An afternoon in Graton

With the thought of sitting out in the lovely warm weather to sketch, my friends and I scheduled lunch at Willow Wood Market Cafe in Graton, followed by sketching in the town. It was Wednesday this week, and yet another day that never really warmed up.


fountain pen with brown ink and w/c in Stillman + Birn Beta sketchbook, (full spread)

But I think I’ve been complaining too much about the weather lately! One can always put the hood of the sweatshirt up over ones head, after all. This spot, a boarded up abandoned house across the street turned out to be a wonderful subject. Just as I finished the sketch, (where I obviously got mesmerized by the old brick fireplace), the owner of the property showed up and gave us the history of the place! She grew up there, next to what was one of no less than three gas stations in this little one block town. For many years now they have been going through the environmental clean up, since it has not been a gas station for a long time. How fun to get the history from an old timer!

I woke up in the middle of the night after and knew I had to put this woman in the sketch, because I’d dreamed it! So I added her from memory the next day.


I was also scouting out sketch spots for the workshop I’m teaching June 10, which is a 10 X 10 Urban Sketch workshop and the topic is Sketching Vignettes. I changed the location to Graton because I think it’s quite perfect for this workshop and very “user friendly” with all the restaurants, art gallery, historic buildings and the like.


I started to sketch this gorgeous truck, but it was parked only briefly and drove off before I got too far. So I finished it later from a picture I’d taken.

Cat Woman

There are no more Monday Muse Group sessions until September, but this Muse-ing is a habit which continues. I’m going to take this time to redo some of the lessons and explore them further.

So I pulled out a piece of Mylar I had played around with and gotten some interesting blending of colors, and found the beginnings of Cat Woman. After some cutting and pasting and painting, here’s what came of it/her.


Cat Woman stares into the mists of time. The days and hours are not relevant, nor the passage of one afternoon. She knows these are all products of a restless mind. She seeks the swirling mists of eons and cares not about presidential fumbling through this calendar year. Her heart is steady, her eyes focused on some ineffable horizon, her ears tuned to earth murmurs others cannot hear. Ancient though she is, still she holds in her fur and bones a newborn’s innocence and wonder.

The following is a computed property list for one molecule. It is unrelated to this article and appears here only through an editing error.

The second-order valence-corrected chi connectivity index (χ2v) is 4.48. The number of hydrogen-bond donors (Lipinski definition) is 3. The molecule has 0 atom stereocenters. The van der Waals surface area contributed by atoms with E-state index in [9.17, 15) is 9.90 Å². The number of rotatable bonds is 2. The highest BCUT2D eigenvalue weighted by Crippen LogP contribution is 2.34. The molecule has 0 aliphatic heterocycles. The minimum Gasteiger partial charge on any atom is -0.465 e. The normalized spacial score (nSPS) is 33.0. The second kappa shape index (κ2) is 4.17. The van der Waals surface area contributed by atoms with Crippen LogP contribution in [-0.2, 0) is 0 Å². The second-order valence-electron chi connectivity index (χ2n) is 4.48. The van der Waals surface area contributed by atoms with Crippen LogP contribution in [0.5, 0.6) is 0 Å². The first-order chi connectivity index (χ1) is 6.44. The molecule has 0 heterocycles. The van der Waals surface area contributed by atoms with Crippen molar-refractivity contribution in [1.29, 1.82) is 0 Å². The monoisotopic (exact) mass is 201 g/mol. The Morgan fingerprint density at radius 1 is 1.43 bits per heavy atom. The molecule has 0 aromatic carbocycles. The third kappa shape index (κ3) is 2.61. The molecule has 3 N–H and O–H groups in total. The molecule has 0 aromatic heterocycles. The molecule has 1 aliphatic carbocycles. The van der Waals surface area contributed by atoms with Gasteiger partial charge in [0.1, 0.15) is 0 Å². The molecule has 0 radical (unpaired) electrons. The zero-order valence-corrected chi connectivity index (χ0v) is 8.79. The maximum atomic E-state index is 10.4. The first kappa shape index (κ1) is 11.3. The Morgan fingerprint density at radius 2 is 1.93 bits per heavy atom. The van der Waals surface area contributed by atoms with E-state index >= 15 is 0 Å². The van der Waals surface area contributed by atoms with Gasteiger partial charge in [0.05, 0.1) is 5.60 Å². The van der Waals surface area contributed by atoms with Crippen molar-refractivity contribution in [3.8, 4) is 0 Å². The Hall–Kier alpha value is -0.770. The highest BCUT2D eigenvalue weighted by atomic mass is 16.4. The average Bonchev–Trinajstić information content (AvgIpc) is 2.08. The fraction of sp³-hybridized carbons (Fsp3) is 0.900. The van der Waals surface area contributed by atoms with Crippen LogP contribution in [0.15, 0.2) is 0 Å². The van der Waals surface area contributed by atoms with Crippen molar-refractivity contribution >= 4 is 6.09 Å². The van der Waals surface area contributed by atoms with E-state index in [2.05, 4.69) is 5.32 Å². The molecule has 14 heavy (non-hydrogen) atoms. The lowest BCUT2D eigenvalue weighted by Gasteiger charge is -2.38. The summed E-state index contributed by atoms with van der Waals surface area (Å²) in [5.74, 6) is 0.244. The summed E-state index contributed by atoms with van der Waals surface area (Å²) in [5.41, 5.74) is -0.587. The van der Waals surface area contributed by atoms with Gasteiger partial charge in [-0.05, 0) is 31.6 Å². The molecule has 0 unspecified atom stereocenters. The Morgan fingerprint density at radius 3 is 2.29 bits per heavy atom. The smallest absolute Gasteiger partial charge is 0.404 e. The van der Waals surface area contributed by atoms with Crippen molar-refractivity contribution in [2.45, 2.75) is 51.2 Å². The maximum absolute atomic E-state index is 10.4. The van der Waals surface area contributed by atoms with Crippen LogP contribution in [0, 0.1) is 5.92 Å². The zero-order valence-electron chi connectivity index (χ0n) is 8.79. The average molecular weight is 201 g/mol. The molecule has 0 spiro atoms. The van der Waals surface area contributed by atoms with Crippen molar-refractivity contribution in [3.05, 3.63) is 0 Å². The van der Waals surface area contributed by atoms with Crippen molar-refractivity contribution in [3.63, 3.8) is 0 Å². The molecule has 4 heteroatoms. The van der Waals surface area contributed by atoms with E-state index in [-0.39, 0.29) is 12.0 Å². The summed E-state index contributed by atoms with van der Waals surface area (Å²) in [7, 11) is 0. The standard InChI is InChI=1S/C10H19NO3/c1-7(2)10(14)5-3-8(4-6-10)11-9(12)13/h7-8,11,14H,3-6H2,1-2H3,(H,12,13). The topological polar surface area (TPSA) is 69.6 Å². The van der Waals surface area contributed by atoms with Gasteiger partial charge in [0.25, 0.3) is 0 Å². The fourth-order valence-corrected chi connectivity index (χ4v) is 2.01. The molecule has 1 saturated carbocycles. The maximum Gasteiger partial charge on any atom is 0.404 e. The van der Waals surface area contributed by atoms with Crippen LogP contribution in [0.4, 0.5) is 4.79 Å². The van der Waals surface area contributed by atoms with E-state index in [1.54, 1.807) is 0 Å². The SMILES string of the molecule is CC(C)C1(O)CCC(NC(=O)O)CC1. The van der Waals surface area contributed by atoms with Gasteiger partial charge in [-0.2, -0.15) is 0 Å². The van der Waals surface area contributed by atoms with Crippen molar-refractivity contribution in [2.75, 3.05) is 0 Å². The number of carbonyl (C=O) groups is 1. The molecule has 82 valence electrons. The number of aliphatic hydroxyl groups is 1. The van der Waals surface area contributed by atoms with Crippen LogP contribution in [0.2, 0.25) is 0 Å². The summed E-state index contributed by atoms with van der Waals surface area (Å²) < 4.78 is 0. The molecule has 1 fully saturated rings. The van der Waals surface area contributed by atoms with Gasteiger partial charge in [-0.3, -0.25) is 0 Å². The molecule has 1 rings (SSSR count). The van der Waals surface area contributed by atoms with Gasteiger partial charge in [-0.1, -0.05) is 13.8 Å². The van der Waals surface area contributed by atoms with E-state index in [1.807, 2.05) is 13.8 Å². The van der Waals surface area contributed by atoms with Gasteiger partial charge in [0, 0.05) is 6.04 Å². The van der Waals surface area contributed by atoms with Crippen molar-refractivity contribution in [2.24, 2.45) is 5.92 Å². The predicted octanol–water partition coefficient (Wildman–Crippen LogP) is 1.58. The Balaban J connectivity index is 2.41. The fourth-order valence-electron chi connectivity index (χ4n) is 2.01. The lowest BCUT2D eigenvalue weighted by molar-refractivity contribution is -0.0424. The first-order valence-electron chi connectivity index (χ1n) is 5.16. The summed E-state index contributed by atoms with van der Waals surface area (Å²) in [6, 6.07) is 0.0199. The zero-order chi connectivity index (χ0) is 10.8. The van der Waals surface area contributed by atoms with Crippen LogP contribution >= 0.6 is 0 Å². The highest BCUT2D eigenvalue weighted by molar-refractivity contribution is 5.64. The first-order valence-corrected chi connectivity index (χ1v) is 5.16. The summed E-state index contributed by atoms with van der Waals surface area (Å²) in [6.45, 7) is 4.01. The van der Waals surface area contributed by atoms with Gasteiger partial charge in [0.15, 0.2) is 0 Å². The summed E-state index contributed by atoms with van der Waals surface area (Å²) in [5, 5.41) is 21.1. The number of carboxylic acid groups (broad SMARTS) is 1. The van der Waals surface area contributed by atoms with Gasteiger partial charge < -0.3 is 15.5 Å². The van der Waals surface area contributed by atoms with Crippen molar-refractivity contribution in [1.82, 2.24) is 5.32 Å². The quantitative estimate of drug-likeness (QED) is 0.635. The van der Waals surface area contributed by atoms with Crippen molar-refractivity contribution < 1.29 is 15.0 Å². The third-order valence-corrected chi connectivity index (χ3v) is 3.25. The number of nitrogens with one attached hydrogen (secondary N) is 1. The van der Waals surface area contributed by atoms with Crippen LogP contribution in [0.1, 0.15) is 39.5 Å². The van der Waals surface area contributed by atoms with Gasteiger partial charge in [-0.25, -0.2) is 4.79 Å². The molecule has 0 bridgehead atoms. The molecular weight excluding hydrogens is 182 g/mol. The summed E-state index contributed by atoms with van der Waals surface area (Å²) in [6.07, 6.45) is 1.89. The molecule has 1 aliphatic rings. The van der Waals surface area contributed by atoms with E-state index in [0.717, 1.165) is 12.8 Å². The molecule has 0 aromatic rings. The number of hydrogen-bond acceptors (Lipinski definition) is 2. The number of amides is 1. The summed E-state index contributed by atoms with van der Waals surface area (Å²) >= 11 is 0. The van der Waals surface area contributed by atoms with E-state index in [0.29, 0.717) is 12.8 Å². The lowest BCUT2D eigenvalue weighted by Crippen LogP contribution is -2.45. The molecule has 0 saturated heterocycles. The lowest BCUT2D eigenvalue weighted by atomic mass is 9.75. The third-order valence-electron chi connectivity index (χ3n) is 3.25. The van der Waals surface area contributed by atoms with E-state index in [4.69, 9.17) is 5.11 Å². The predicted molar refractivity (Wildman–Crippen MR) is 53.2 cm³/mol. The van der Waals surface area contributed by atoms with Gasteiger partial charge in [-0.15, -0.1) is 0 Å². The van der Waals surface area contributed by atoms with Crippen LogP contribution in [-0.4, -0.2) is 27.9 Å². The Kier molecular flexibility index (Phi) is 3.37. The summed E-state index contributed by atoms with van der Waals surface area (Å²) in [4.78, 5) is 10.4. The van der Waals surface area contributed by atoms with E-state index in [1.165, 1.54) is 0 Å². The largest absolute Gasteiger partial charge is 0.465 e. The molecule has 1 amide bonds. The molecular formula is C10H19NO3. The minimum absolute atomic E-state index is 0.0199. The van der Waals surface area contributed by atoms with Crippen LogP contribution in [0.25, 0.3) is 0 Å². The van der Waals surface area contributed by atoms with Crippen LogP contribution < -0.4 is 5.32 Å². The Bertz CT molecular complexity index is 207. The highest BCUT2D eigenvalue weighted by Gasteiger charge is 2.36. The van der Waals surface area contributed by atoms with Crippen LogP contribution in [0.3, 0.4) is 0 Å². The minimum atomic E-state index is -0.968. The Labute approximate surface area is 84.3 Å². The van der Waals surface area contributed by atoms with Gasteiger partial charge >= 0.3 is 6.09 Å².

It’s good to have a Cat Woman in mind. She’s got her priorities straight.

I miss doing the mixed media muse art in the group, but also know that many of you are continuing to explore these inner art realms on your own and remain in companionship with all of us.

The Monday Afternoon Muse Group will resume with a 6-week session September 18-October 23 and registration for this has already started. For more information and to reserve a spot visit my website.

Expressive Figure Drawing With Oliver Hoeller

On May 13 I took one of the 10 X 10 Urban Sketch workshops taught by one of my favorite urban sketch artist/illustrators, Oliver Hoeller.  I originally ran across him through his blog, the Visual Flanuer and have loved his zany depictions of festival life in San Francisco.

We met for the three hour workshop in Dolores Park in the Mission. It was a blustery, cool day and I still had my runny nose and cold left over from the cold week in N. Y. Nevertheless I was determined to learn his secrets for lively sketching of busy city scenes in pen and watercolor.

dolorespark2 After some contour sketch warm ups we moved on to sketching heads of the people in the park, drawing the shadow shapes rather than specific features.


Then we went on to draw shadow shapes on full figures of people sitting relatively still.

Next we sketched parts of people, heads, torsos and legs/feet. When sketching people who are moving you often need to complete your sketch with the parts of another person who steps into your field of vision. So we also practiced putting tops and bottoms of different people together into one!

The next step was to form an opinion of what you’re interested in and then be ready to exaggerate it.